Re-imaged machines, local sandboxes, and even process emulation on the user’s device are common tactics researchers use to insulate themselves from the malicious content they need to capture and analyze. But if you step back and think of it, these approaches violate a core tenet of security research: they expose their local resources (e.g. IP address, network gateway, local servers, local machine) to the threat.

What alternatives are available to help with this problem?

Silo is Authentic8’s virtual browser that lives in the cloud. We typically sell to IT teams looking to secure and control their users’ access to web-based services. But we’ve seen a spike in Silo usage for information security researchers, malware analysts, and incident response teams. These users recognize that using a cloud-based virtual browser keeps malicious code at an arm’s length. But the browser isn’t enough. We’ve built an app within Silo called Toolbox that, when launched, spins up a new, isolated browser configured to exit to the Internet from a variety of locations around the world (we wrote about it here).

In addition to the browser, when you launch Toolbox, a temporary file system is created that allows data to be downloaded within the sandbox environment to be analyzed, manipulated, or uploaded to other web-based services. Files residing in the temporary file system are encrypted and held securely in our datacenter for as long as the user keeps the browser session open. Since each instance of Toolbox has its own dedicated file system, all content is isolated when downloaded, preventing cross contamination. If content needs to be shared with other researchers or if copies of the content should persist, data can be uploaded from the virtual file system to a web-based storage service like Dropbox or Google Drive.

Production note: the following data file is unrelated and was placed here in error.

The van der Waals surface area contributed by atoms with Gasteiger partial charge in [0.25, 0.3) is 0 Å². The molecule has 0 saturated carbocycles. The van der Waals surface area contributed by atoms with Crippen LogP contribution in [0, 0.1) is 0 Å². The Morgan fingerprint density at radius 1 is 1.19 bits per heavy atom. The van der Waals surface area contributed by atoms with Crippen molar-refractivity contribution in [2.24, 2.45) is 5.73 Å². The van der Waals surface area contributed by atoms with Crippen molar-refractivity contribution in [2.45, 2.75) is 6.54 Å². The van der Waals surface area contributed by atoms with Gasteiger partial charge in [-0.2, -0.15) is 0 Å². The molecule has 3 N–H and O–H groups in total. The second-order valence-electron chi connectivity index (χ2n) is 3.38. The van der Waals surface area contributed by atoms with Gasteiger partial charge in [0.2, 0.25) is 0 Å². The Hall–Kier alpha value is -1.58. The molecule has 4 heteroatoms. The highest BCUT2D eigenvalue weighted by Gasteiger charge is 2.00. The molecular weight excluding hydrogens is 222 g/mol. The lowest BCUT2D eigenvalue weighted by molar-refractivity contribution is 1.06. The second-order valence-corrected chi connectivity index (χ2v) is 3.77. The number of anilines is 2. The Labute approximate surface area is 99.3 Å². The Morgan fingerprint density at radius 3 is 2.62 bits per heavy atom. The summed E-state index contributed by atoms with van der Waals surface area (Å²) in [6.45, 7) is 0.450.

When the user closes the browser to end their session, display data on the client is purged, and the browser instance and contents of the virtual file system are deleted. On the next session launch, the researcher starts with a fresh environment.

What challenge led to the development of a virtual file system?

InfoSec researchers were looking for a way to save data without compromising the local file system. They needed to save page headers or payloads for later analysis but any research that exposes local resources carries the risk of letting malware into the environment. We wanted to provide them with a way to save and share data with a layer of insulation between web content and local resources to eliminate that risk.

How are customers using the virtual file system?

When an InfoSec researcher is looking into a potentially malicious website and discovers questionable code that requires deeper investigation, they can save page data and any associated payload to the temporary file system. Then, any browser-based analysis tool (such as Lastline or VirusTotal) can access the file system and analyze the content. Or let’s say an organization has trapped a potentially corrupted PDF file in their DMZ. An incident responder can upload the suspicious file to a web-based storage system, then open a Silo session and download the file into the virtual file system. Then the PDF can be rendered within the browser or cracked open with peepdf running in a browser-based Python environment like Skulpt.

With Toolbox and its temporary file system, you get a fully remote sandbox that allows you to store, manipulate, and execute potential malicious code without the risky step of bringing the content into your network.

No sandbox is perfect. So you need perfect isolation of the sandbox to protect yourself from whatever it is you’re researching.